Delta II Heavy GLAST Mission Booklet
CAPE CANAVERAL AIR FORCE STATION, Fla., June 11, 2008 -- A United Launch Alliance Delta II Heavy rocket successfully launched the Gamma-ray Large Area Space Telescope (GLAST) at 12:05 p.m. EDT, today. Blasting off from Space Launch Complex 17B here, it marked the first NASA mission conducted by ULA this year.
Following a 1 hour and 15 minute flight, the GLAST spacecraft was deployed on its journey and will begin to transmit photos and data beginning approximately three weeks after launch. The telescope will explore the most extreme environments in the Universe, seeking to understand what composes the mysterious dark matter, explaining how black holes accelerate immense jets of material to nearly light speed, and helping crack the mysteries of the exceptionally powerful explosions known as gamma-ray bursts.
"Today's launch was the culmination of tremendous teamwork by NASA, ULA and the Air Force to ensure that GLAST received a safe and accurate ride to orbit," said Jim Sponnick, vice president, Delta Product Line "ULA has a long history of providing reliable launch services for NASA's space exploration missions and we are honored to have played a vital role in supporting this critical mission that will help to unlock the mysteries our universe."
NASA's GLAST mission is an astrophysics and particle physics partnership developed in collaboration with the U.S. Department of Energy and important contributions from academic institutions and partners in France, Germany, Italy, Japan, Sweden and the U.S.
The ULA Delta II Heavy 7920H configuration vehicle featured a ULA first stage booster powered by a Pratt & Whitney Rocketdyne RS-27A main engine and nine Alliant Techsystems (ATK) strap-on solid rocket motors. An Aerojet AJ10-118K engine powered the second stage. The GLAST payload was protected during launch by a 10-foot-diameter composite payload fairing.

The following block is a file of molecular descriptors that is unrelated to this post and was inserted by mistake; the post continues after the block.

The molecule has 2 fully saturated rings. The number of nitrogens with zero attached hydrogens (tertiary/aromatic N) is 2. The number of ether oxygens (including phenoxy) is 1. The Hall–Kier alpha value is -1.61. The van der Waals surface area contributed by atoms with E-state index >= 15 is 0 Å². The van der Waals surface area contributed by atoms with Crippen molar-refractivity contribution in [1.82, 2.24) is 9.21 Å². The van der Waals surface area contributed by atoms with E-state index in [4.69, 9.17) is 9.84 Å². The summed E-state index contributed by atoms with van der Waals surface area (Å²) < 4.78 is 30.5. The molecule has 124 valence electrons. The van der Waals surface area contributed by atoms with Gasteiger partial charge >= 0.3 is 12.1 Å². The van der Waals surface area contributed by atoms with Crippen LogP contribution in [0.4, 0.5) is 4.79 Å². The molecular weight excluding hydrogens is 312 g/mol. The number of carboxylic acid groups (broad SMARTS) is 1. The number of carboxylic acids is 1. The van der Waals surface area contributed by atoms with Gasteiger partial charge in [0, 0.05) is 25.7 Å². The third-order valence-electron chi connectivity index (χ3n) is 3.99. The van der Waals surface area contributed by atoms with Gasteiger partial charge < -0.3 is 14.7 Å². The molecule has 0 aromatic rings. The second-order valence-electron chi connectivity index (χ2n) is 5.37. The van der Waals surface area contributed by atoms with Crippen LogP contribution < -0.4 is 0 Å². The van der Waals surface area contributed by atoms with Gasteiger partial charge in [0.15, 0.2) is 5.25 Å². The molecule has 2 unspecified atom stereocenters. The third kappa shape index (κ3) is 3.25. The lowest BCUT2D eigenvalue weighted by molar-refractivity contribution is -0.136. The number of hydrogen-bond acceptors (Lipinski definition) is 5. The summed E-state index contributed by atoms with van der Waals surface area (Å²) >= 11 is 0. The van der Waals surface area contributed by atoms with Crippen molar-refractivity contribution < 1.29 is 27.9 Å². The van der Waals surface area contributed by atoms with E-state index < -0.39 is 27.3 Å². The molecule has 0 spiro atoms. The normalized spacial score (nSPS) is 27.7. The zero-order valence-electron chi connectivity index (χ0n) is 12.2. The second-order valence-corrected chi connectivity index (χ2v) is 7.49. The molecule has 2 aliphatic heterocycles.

ULA began processing the Delta II launch vehicle in Decatur, Ala., nearly two years ago. In January, the second stage arrived at Cape Canaveral Air Force Station from Decatur, followed by the first stage in February. The vehicle was erected on the stand at Pad 17-B March 26, with solid rocket motor installation completed by early April. Hundreds of ULA technicians, engineers and management worked to prepare the vehicle for the GLAST mission.
ULA's next launch is the OSTM/Jason-2 mission for NASA scheduled for June 20 aboard a Delta II rocket from SLC-2 at Vandenberg Air Force Base, Calif.
ULA program management, engineering, test and mission support functions are headquartered in Denver, Colo., supported by transition employees in Huntington Beach, Calif. Manufacturing, assembly and integration operations are located at Decatur, Ala., Harlingen, Texas, San Diego, Calif., and Denver, Colo. Launch operations are located at Cape Canaveral Air Force Station, Fla., and Vandenberg Air Force Base, Calif.
For more information on the ULA joint venture, visit the ULA website at http://www.ulalaunch.com, or call the ULA Launch Hotline at 1-877-ULA-4321 (852-4321).